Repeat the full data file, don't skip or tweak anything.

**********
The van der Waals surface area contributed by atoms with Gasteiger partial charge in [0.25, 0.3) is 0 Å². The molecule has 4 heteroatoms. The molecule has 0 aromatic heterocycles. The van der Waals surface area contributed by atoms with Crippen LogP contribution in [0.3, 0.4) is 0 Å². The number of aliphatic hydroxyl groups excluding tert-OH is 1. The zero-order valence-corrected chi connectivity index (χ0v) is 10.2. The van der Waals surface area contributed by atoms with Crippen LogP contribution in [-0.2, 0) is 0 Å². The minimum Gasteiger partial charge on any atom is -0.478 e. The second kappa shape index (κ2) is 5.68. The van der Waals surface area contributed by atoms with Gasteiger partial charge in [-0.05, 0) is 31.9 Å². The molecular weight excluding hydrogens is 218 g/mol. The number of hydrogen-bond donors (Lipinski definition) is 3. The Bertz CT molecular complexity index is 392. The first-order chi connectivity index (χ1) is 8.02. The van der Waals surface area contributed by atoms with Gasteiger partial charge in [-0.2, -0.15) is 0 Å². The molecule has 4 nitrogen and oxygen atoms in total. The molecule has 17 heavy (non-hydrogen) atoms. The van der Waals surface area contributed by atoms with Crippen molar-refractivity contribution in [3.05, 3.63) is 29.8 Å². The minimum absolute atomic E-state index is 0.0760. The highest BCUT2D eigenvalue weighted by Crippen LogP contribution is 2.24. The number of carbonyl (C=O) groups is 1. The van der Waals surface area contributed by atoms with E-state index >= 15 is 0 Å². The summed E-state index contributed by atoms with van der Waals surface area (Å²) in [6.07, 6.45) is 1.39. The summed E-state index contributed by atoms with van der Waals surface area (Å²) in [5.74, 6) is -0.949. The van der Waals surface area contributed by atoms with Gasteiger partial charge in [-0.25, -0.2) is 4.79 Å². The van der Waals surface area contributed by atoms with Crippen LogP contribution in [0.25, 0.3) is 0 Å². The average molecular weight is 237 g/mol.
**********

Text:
The van der Waals surface area contributed by atoms with Gasteiger partial charge in [0.25, 0.3) is 0 Å². The molecule has 4 heteroatoms. The molecule has 0 aromatic heterocycles. The van der Waals surface area contributed by atoms with Crippen LogP contribution in [0.3, 0.4) is 0 Å². The number of aliphatic hydroxyl groups excluding tert-OH is 1. The zero-order valence-corrected chi connectivity index (χ0v) is 10.2. The van der Waals surface area contributed by atoms with Crippen LogP contribution in [-0.2, 0) is 0 Å². The minimum Gasteiger partial charge on any atom is -0.478 e. The second kappa shape index (κ2) is 5.68. The van der Waals surface area contributed by atoms with Gasteiger partial charge in [-0.05, 0) is 31.9 Å². The molecular weight excluding hydrogens is 218 g/mol. The number of hydrogen-bond donors (Lipinski definition) is 3. The Bertz CT molecular complexity index is 392. The first-order chi connectivity index (χ1) is 8.02. The van der Waals surface area contributed by atoms with Gasteiger partial charge in [-0.2, -0.15) is 0 Å². The molecule has 4 nitrogen and oxygen atoms in total. The molecule has 17 heavy (non-hydrogen) atoms. The van der Waals surface area contributed by atoms with Crippen molar-refractivity contribution in [3.05, 3.63) is 29.8 Å². The minimum absolute atomic E-state index is 0.0760. The highest BCUT2D eigenvalue weighted by Crippen LogP contribution is 2.24. The number of carbonyl (C=O) groups is 1. The van der Waals surface area contributed by atoms with E-state index >= 15 is 0 Å². The summed E-state index contributed by atoms with van der Waals surface area (Å²) in [6.07, 6.45) is 1.39. The summed E-state index contributed by atoms with van der Waals surface area (Å²) in [5.74, 6) is -0.949. The van der Waals surface area contributed by atoms with Gasteiger partial charge in [-0.25, -0.2) is 4.79 Å². The van der Waals surface area contributed by atoms with Crippen LogP contribution in [0.25, 0.3) is 0 Å². The average molecular weight is 237 g/mol.